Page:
121. European nations should work with the
US to fill the capability gaps identified through the Libya operation
so that there are sufficient capabilities to be used within a
NATO or EU context.
122. Of increasing concern is the threat of cyber
attacks, dozens of which are reported to have targeted the computer
systems of government agencies and companies, including defence
According to Rear Admiral Rees Ward, the threat ranges from
"the happy hacker who is professionally intrigued about hacking
into the Pentagon systems" to state actors.
As Lieutenant General van Osch pointed out, cyber defence is an
area in which all countries need to be involved, for "if
there is one weak spot, we all have a weak spot".
123. Some witnesses felt that the EU collectively
had not yet done enough in this area. Alvin Wilby said that although
all countries were thinking about their cyber strategies, there
was not yet a coordinated effort; cyber security was "very
much run on Member State lines at the moment".
Furthermore, in his view, Member States' individual strategies
were "relatively immature".
Rear Admiral Ward argued that Member States had differing levels
of professionalism, depending on their level of threat awareness.
Maciej Popowski, Deputy Secretary-General, EEAS, acknowledged
that the EU could develop its role. He explained that the EEAS
was considering how it could contribute to a wider EU process
of setting standards in cyber space.
124. The UK was generally perceived by witnesses
to be at the forefront of cyber defence. Maciej Popowski thanked
the UK for its lead, for example in organising a conference on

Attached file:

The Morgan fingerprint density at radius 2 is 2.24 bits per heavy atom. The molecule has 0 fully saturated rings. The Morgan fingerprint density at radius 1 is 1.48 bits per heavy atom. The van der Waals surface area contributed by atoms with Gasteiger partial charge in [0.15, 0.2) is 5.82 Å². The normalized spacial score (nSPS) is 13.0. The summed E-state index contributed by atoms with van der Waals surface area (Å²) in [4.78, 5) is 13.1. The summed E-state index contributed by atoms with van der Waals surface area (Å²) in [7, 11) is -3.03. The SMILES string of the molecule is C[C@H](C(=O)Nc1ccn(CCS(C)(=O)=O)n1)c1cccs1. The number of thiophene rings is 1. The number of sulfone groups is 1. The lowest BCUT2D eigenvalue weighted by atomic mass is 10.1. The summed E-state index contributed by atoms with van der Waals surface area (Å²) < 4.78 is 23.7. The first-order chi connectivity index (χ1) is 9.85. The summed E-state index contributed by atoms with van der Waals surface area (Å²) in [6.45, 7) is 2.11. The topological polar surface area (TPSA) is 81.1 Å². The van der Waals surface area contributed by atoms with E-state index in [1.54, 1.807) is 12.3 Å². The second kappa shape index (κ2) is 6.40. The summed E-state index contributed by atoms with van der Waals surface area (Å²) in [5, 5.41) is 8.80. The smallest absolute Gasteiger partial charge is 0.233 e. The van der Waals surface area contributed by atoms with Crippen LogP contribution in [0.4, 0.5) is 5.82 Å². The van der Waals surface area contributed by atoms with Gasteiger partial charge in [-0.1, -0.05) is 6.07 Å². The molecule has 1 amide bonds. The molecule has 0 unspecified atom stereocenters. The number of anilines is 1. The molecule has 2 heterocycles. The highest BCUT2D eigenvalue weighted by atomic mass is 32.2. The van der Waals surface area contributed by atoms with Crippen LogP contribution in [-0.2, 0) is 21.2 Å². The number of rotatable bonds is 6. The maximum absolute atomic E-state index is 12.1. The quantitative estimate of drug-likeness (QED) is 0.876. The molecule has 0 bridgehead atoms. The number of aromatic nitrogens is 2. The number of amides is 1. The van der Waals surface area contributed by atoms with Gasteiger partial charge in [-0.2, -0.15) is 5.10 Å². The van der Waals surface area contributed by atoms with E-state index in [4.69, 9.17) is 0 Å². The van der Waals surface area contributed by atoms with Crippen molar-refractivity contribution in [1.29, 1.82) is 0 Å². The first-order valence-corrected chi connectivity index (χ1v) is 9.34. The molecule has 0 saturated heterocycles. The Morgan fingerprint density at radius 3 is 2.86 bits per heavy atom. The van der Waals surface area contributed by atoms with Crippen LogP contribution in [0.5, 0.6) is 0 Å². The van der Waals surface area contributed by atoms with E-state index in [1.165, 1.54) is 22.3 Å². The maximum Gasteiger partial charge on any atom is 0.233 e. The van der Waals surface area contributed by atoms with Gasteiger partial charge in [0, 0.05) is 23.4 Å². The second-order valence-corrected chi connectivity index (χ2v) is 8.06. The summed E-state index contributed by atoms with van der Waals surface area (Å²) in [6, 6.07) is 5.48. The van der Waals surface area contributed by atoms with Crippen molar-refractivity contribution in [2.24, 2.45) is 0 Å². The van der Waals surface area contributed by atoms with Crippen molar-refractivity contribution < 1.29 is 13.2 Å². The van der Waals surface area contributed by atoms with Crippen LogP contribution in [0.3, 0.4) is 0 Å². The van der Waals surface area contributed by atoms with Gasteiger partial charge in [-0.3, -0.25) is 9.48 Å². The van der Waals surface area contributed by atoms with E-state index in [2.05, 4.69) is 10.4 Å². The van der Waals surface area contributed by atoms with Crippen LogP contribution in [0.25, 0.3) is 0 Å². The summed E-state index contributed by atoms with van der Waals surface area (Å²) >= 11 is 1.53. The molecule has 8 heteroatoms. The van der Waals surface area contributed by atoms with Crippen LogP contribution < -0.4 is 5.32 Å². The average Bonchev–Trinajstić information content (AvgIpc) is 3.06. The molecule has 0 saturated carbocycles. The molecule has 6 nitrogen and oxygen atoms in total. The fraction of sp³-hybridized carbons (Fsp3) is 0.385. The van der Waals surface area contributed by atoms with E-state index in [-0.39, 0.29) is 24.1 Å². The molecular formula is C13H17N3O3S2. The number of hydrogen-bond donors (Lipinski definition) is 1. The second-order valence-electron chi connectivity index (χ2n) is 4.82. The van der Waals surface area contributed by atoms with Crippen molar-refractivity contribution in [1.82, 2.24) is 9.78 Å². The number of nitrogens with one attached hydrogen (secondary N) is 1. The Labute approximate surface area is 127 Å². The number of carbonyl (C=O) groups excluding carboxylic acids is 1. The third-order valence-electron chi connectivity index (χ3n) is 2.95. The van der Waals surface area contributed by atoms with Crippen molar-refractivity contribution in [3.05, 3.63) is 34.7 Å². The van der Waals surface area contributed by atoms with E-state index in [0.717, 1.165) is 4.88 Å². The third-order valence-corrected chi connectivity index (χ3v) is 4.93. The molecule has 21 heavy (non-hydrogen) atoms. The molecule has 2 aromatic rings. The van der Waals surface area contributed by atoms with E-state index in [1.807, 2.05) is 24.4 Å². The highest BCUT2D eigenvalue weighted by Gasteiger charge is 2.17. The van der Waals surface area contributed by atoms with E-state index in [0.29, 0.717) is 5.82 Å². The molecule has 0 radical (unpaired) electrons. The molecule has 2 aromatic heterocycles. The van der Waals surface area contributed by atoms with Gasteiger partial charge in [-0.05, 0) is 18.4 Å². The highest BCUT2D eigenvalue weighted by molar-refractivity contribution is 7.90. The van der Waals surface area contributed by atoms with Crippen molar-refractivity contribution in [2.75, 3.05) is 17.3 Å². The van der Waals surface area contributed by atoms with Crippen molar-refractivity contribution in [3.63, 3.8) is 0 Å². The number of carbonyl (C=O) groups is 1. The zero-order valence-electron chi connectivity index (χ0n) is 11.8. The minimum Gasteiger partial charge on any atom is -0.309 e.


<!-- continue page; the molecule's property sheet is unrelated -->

Alvin Wilby described the UK as "leading the charge
in many ways", and Major General Brauss of NATO saw the new
contract between the UK and France as a role model for developing
the capabilities to tackle emerging challenges, such as cyber
It was at the request of the MOD that cyber defence was
included as one of the top ten capabilities to be addressed by
the EDA's Material Standardisation Group with respect to standardisation
management in support of interoperability.
Witnesses from the defence industry complimented the UK
government for drawing up a cyber strategy and working with partners
in the defence industry, although they stressed that there was
no room for complacency about the threat.
125. The nature of warfare and conflict is
changing. Cyber attacks are already a feature of both industrial
and security sectors. The EU and NATO must work together to minimise
this fast growing threat.
176 Asia-Pacific Economic Cooperation Back
Q 238 Back
Q 239, also Burns Q 276 Back
Ambassador Nicholas Burns, Dr Dana Allin, Ms Xenia Dormandy Back
QQ 267, 283, also Dormandy Q 72 Back
QQ 267, 272, 273, 275, 281 Back
Q 72 Back
QQ 73, 75, see also Allin Q 75 and de Durand Q 294 Back
QQ 74 - 76 Back
Q 240 Back
Q 294 Back
Q 100 Back
Q 77, see also Arnould Q 216 Back
Allin Q 78, Back
Q 294 Back
QQ 117, 130 Back
QQ 246, 247 Back
Stevens QQ 133, 135, 137 Back
Stockholm International Peace Research Institute Back
Q 296 Back
Q 167 Back
QQ 296 - 298 Back
Q 110 Back
De Durand Back
Q 79 Back
Q 296 Back
QQ 204, 215, also Ricketts QQ 13, 29, Dormandy Q 79, Chalmers
Q 98, Syrén Q 168, Brauss Q 235, Burns Q 274 Back
QQ 86, 241 Back
QQ 19, 28 Back
Q 47 Back
QQ 191, 192, also Brauss Back
Q 168 Back
Q 171 Back
QQ 62, 69, see also Chalmers Q 100 Back
Q 100 Back
Vimont Q 193 Back
QQ 26, 100 Back
Q 288 Back
Q 89 Back
Carola Hoyos, "New front opens up in the battle against cyber
attacks", Financial Times, 12 March 2012 Back
Ward, Q 340 Back
Van Osch, Q232 Back
Wilby, Q338 Back
Ward, Q 341 Back
Popowski, Q 265 Back
Wilby, Q 338; Brauss, Q235 Back
MOD, Further supplementary written evidence Back
Wilby, Q 338; Burridge, Q 339; Ward Q 339. Back